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The Link

Issues with the object of study

There are at least three dominant approaches to studying hyperlinks, hypertext theory (Landow, 1994), small world and path theory (Watts, 1999), and associational sociology (Park and Thelwall, 2003). To literary theorists of hypertext, sets of hyperlinks form a multitude of distinct pathways through text. The surfer, or clicking text navigator, may be said to author a story by choosing routes (multiple clicks) through the text (Elmer, 2001). Thus the story told through link navigation is of interest. For small world theorists, the links that form paths show distance between actors. Social network analysts use pathway thought, and zoom in on how the ties, uni-directional or bi-directional, position actors (Krebs, 2004). There is a special vocabulary that has been developed to characterize an actor's position, especially an actor's centrality, within a network. For example, an actor is 'highly between' if there is a high probability that other actors must pass through him to reach each other. To associational sociologists, as least as it's described below, links matter for a different reason. As with social network analysis, the interest is in actor positioning, but not necessarily in terms of distance from one another, or the means by which an actor may be reached through 'networking.' Rather, ties are reputational indicators. Ties, both quantities as well as types, may be said to define actor standing. Additionally, the approach does not assume that the ties between actors are friendly, or otherwise have utility, in the sense of providing empowering pathways, or clues for successful networking.


Here we seek to remain in the tradition of associational sociology, and adapt it to the specificities of the Web, looking into how an actor may be characterized by the types of hyperlinks given and received. In actor profiling, we show, initially, whether particular domains (.gov, .com, .org, etc) are adequate in characterizing actors' interlinkings (cf. Beaulieu, 2005). In previous research we found linking tendencies among domain types, i.e., governments tend to link to other governmental sites only, non-governmental sites tend to link to a variety of sites, occasionally including critics. Corporate websites tend not to link. Academic and educational sites show links with partners and initiatives. In some sense, hyperlinks show an everyday politics of association. (See Figure One.)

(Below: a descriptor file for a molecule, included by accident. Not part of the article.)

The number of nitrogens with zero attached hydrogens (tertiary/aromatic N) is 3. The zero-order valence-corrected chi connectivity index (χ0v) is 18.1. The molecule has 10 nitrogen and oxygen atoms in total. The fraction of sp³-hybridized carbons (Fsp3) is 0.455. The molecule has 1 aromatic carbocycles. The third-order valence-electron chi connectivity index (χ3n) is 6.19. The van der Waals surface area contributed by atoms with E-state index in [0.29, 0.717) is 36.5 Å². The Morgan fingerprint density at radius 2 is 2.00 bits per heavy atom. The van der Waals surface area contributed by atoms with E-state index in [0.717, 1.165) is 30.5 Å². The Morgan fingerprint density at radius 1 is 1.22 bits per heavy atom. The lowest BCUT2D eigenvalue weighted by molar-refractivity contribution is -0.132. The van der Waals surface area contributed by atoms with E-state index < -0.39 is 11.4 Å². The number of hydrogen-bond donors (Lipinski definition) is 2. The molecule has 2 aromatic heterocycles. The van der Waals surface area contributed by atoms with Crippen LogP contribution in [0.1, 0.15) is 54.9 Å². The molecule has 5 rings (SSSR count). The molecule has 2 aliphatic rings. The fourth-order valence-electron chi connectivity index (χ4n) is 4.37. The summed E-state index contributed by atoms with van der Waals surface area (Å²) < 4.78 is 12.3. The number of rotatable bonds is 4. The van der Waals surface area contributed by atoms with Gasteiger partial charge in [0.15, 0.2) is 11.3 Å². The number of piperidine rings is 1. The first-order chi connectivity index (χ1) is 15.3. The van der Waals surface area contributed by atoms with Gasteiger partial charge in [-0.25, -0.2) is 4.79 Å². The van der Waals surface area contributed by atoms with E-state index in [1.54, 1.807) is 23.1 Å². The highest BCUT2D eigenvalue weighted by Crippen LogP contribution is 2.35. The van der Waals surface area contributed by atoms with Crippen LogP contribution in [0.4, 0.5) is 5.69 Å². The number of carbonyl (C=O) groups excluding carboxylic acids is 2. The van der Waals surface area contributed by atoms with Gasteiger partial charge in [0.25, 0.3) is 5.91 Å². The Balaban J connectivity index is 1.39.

Figure One. Politics of Associations in the GM Food Network. Novartis links to Greenpeace. Greenpeace does not link back. Novartis and Greenpeace link to government, and government does not link back., 1999. See also GM Food Debate Map, inserted in Rogers, R. (ed.) (2000). Preferred Placement: Knowledge Politics on the Web. Maastricht: Jan van Eyck Editions.

When characterizing an actor according to inlinks and outlinks, one notices whether there is some divergence from the norms as well as more generally whether particular links that are received may say something about an actor's reputation. A non-governmental organization receiving a link from a governmental site would be telling, for example. (See Figure Two.)



Figure Two. Three .com sites, three different standings, according to types of links received., 1999. See also GM Food Debate Map, inserted in Rogers, R. (ed.) (2000). Preferred Placement: Knowledge Politics on the Web. Maastricht: Jan van Eyck Editions.


The Issue Crawler software, with particular allied tools, has been developed specifically to perform hyperlink analysis, albeit in a technique borrowed from citation analysis. (See the Issue Crawler instructions of use as well as the scenarios of use.) Its built-in analytical approach is co-link analysis, whereby a site must receive at least two inlinks from the other sites in the network to be included. (The Issue Crawler also has an advanced feature that allows for not co-link but snowball analysis, a more traditional means for demarcating a social network (Garrido and Halavais, 2003).)

Once a network is located with the Issue Crawler, individual actors may be profiled, using the actor profiler tool. The actor profiler shows, in a graphic, the inlinks and outlinks of the top ten network actors [1]. It also shows each actor's Google ranking for a particular query, normally the issue in which the network actors are engaged, or more generally the substance that organizes the network. The researcher defines the issue.

For researchers who are not well-versed in the issue area of the network, there are means available to gist significant keywords used by the network actors. One Issue Crawler allied tool, called Issue Discovery, takes as its input an issuecrawler xml file URL, and, with the help of the Yahoo term extraction service as well as other weighting metrics, supplies a list of keywords. As the tool's name indicates, it seeks to 'discover' the terms, and should be used as an indication of the network substance, rather than as the definitive keywords. Forms of content analysis and other qualitative techniques are more traditional means to research substance.

[1.] For raw inlink data generation, the Yahoo! inlink scraper may be used to gather a list of inlinks to one or more sites.

Sample project

Mapping the Global Human Rights Network